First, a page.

One year ago at 5:38 a.m. (Feb. 12, 2014), a giant sinkhole opened up and swallowed 8 rare and historically important Corvettes at the National Corvette Museum. The sinkhole measured about 40 feet wide and 30 feet deep and opened beneath the Skydome where a total of 25 cars were displayed.
The event garnered worldwide media attention, including The New York Times and BBC, putting the museum on the international stage. Security camera footage showing the floor’s collapse has been viewed about 8.4 million times on YouTube, visits to the museum increased 66 percent this year and revenue grew by 71 percent, according to the museum. Several visitors throughout the year said they hadn’t heard of the NCM until the sinkhole.
The cars were removed one by one and the damage was assessed. Sadly, only 3 are able to be restored (the 2009 ZR1 Blue Devil, the 1 millionth Corvette (1992 white convertible) and a 1962 Tuxedo Black Corvette), but the good news is no one was hurt. The other 5 cars were too damaged to restore, so the museum has them displayed in their crunched condition. These cars are the 1984 PPG pace car, a 1993 ruby red “40th anniversary Corvette”, a 2001 Mallett Hammer Z06 Corvette, the 2009 white “1.5 millionth Corvette” and a 1993 ZR-1 Spyder.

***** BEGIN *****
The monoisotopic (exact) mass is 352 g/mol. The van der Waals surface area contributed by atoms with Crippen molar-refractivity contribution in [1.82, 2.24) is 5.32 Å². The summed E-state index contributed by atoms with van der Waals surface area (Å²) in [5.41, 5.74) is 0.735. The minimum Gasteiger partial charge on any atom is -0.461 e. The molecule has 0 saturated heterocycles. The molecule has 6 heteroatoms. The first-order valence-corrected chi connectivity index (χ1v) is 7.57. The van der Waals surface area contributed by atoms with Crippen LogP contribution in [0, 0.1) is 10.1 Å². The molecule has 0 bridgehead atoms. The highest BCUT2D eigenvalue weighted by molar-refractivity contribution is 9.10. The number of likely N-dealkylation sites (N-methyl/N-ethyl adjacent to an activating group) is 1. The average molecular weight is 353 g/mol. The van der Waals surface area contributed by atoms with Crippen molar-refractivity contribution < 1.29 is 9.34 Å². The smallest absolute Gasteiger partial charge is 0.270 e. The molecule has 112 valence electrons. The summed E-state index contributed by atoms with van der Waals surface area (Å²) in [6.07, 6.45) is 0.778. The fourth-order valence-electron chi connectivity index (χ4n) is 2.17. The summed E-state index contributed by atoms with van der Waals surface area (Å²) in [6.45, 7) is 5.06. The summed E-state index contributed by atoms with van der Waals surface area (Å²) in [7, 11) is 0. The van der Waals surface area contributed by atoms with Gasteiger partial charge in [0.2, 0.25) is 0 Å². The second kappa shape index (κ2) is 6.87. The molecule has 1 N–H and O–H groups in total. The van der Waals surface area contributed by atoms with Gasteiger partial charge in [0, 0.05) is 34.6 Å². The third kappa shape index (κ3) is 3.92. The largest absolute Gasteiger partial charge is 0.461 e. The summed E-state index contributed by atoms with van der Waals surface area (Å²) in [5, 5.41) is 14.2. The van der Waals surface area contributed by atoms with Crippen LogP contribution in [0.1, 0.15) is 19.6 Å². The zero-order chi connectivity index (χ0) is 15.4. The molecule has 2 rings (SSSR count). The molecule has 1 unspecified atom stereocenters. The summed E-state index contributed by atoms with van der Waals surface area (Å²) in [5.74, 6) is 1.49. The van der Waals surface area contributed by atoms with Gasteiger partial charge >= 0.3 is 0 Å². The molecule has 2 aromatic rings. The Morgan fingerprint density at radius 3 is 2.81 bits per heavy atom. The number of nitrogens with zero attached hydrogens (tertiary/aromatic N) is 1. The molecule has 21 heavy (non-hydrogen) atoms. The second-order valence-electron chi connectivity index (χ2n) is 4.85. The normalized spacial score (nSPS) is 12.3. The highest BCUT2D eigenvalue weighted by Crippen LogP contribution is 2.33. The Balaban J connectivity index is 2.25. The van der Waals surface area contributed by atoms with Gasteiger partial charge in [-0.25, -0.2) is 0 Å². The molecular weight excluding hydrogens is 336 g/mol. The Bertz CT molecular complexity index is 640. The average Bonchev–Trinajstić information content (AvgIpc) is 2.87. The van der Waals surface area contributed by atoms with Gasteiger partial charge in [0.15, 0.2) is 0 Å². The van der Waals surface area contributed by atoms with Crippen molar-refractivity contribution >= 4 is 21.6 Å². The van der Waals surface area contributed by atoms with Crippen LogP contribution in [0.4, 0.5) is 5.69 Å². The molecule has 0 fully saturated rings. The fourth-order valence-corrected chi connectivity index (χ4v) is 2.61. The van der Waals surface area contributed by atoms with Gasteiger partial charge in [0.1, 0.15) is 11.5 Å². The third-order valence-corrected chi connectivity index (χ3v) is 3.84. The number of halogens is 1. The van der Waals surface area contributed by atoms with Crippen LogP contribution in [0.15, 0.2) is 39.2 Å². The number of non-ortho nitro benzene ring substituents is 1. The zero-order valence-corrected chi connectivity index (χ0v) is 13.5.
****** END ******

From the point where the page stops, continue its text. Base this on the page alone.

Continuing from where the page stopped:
Construction began in November to fill the hole with an estimated cost of $3.2 million. As of last week, the hole has been entirely filled up with limestone and sand, but there is still a lot of work to be done. The project is on schedule to be completed by the end of June or early July.
Just how many tons of limestone and sand was used to fill the massive sinkhole? The Corvette Museum won’t say, and that’s because they’re running a contest where if you guess correctly at this Survey Monkey site, you can win a print that commemorates the Blue Devil ZR1 being triumphantly lifted out of it.